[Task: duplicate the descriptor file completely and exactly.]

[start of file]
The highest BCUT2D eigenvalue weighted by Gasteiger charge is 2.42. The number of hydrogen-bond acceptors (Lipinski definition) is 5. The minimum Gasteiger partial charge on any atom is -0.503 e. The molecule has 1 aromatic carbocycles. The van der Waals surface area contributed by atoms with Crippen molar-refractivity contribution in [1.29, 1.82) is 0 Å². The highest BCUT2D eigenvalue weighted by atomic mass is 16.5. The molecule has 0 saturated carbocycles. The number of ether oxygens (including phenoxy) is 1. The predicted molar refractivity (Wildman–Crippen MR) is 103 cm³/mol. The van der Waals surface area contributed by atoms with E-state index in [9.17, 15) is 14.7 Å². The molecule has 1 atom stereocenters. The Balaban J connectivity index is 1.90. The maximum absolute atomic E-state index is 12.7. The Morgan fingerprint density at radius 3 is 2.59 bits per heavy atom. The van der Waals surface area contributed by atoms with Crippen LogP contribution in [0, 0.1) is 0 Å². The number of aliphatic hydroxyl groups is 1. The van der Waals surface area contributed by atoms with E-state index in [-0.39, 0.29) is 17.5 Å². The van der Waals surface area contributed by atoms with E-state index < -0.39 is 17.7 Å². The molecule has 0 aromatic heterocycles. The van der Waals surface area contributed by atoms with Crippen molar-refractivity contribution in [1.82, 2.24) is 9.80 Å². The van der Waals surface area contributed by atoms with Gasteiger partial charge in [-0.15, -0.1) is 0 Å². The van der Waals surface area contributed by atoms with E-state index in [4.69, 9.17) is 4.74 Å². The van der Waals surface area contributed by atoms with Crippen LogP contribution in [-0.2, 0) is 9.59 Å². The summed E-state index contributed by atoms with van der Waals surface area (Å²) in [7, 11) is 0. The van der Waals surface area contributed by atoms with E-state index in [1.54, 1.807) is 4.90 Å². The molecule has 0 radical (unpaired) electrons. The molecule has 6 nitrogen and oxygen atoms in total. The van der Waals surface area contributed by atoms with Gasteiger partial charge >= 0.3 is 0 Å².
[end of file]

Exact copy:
The highest BCUT2D eigenvalue weighted by Gasteiger charge is 2.42. The number of hydrogen-bond acceptors (Lipinski definition) is 5. The minimum Gasteiger partial charge on any atom is -0.503 e. The molecule has 1 aromatic carbocycles. The van der Waals surface area contributed by atoms with Crippen molar-refractivity contribution in [1.29, 1.82) is 0 Å². The highest BCUT2D eigenvalue weighted by atomic mass is 16.5. The molecule has 0 saturated carbocycles. The number of ether oxygens (including phenoxy) is 1. The predicted molar refractivity (Wildman–Crippen MR) is 103 cm³/mol. The van der Waals surface area contributed by atoms with E-state index in [9.17, 15) is 14.7 Å². The molecule has 1 atom stereocenters. The Balaban J connectivity index is 1.90. The maximum absolute atomic E-state index is 12.7. The Morgan fingerprint density at radius 3 is 2.59 bits per heavy atom. The van der Waals surface area contributed by atoms with Crippen LogP contribution in [0, 0.1) is 0 Å². The number of aliphatic hydroxyl groups is 1. The van der Waals surface area contributed by atoms with E-state index in [-0.39, 0.29) is 17.5 Å². The van der Waals surface area contributed by atoms with E-state index < -0.39 is 17.7 Å². The molecule has 0 aromatic heterocycles. The van der Waals surface area contributed by atoms with Crippen molar-refractivity contribution in [1.82, 2.24) is 9.80 Å². The van der Waals surface area contributed by atoms with Gasteiger partial charge in [-0.15, -0.1) is 0 Å². The van der Waals surface area contributed by atoms with E-state index in [4.69, 9.17) is 4.74 Å². The van der Waals surface area contributed by atoms with Crippen LogP contribution in [-0.2, 0) is 9.59 Å². The summed E-state index contributed by atoms with van der Waals surface area (Å²) in [7, 11) is 0. The van der Waals surface area contributed by atoms with E-state index in [1.54, 1.807) is 4.90 Å². The molecule has 0 radical (unpaired) electrons. The molecule has 6 nitrogen and oxygen atoms in total. The van der Waals surface area contributed by atoms with Gasteiger partial charge >= 0.3 is 0 Å².